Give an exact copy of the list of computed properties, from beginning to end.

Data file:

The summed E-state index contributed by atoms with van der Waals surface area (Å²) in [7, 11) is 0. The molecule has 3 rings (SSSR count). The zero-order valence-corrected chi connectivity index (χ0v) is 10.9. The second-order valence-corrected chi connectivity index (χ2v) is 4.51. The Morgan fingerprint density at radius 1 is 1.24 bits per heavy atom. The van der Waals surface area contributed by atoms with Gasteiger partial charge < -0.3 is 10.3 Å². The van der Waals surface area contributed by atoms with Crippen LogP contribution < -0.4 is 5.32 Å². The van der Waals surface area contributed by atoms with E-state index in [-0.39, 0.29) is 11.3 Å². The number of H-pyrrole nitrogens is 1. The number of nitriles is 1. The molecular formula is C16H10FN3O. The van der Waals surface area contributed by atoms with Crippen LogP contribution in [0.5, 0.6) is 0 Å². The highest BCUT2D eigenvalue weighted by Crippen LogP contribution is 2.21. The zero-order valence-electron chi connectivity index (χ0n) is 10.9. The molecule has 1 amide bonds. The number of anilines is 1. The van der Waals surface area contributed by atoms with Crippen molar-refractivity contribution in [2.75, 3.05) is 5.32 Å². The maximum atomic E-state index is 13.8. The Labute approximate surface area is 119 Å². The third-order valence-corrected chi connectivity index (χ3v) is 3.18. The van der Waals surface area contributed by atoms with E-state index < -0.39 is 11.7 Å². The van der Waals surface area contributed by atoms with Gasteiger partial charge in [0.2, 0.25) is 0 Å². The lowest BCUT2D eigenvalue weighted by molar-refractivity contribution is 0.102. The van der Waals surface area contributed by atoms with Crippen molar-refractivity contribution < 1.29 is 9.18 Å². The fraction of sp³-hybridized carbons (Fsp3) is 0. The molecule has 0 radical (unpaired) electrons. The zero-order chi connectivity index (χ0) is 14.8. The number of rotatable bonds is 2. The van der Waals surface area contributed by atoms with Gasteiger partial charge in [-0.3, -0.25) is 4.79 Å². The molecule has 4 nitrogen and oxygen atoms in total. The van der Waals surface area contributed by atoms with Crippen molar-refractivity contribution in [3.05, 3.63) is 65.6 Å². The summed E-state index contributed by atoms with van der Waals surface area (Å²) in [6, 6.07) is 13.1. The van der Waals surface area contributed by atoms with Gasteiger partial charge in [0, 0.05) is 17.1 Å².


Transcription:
The summed E-state index contributed by atoms with van der Waals surface area (Å²) in [7, 11) is 0. The molecule has 3 rings (SSSR count). The zero-order valence-corrected chi connectivity index (χ0v) is 10.9. The second-order valence-corrected chi connectivity index (χ2v) is 4.51. The Morgan fingerprint density at radius 1 is 1.24 bits per heavy atom. The van der Waals surface area contributed by atoms with Gasteiger partial charge < -0.3 is 10.3 Å². The van der Waals surface area contributed by atoms with Crippen LogP contribution < -0.4 is 5.32 Å². The van der Waals surface area contributed by atoms with E-state index in [-0.39, 0.29) is 11.3 Å². The number of H-pyrrole nitrogens is 1. The number of nitriles is 1. The molecular formula is C16H10FN3O. The van der Waals surface area contributed by atoms with Crippen LogP contribution in [0.5, 0.6) is 0 Å². The highest BCUT2D eigenvalue weighted by Crippen LogP contribution is 2.21. The zero-order valence-electron chi connectivity index (χ0n) is 10.9. The molecule has 1 amide bonds. The number of anilines is 1. The van der Waals surface area contributed by atoms with Crippen molar-refractivity contribution in [2.75, 3.05) is 5.32 Å². The maximum atomic E-state index is 13.8. The Labute approximate surface area is 119 Å². The third-order valence-corrected chi connectivity index (χ3v) is 3.18. The van der Waals surface area contributed by atoms with E-state index < -0.39 is 11.7 Å². The van der Waals surface area contributed by atoms with Gasteiger partial charge in [0.2, 0.25) is 0 Å². The lowest BCUT2D eigenvalue weighted by molar-refractivity contribution is 0.102. The van der Waals surface area contributed by atoms with Crippen molar-refractivity contribution < 1.29 is 9.18 Å². The fraction of sp³-hybridized carbons (Fsp3) is 0. The molecule has 0 radical (unpaired) electrons. The zero-order chi connectivity index (χ0) is 14.8. The number of rotatable bonds is 2. The van der Waals surface area contributed by atoms with Gasteiger partial charge in [-0.3, -0.25) is 4.79 Å². The molecule has 4 nitrogen and oxygen atoms in total. The van der Waals surface area contributed by atoms with Crippen molar-refractivity contribution in [3.05, 3.63) is 65.6 Å². The summed E-state index contributed by atoms with van der Waals surface area (Å²) in [6, 6.07) is 13.1. The van der Waals surface area contributed by atoms with Gasteiger partial charge in [0, 0.05) is 17.1 Å².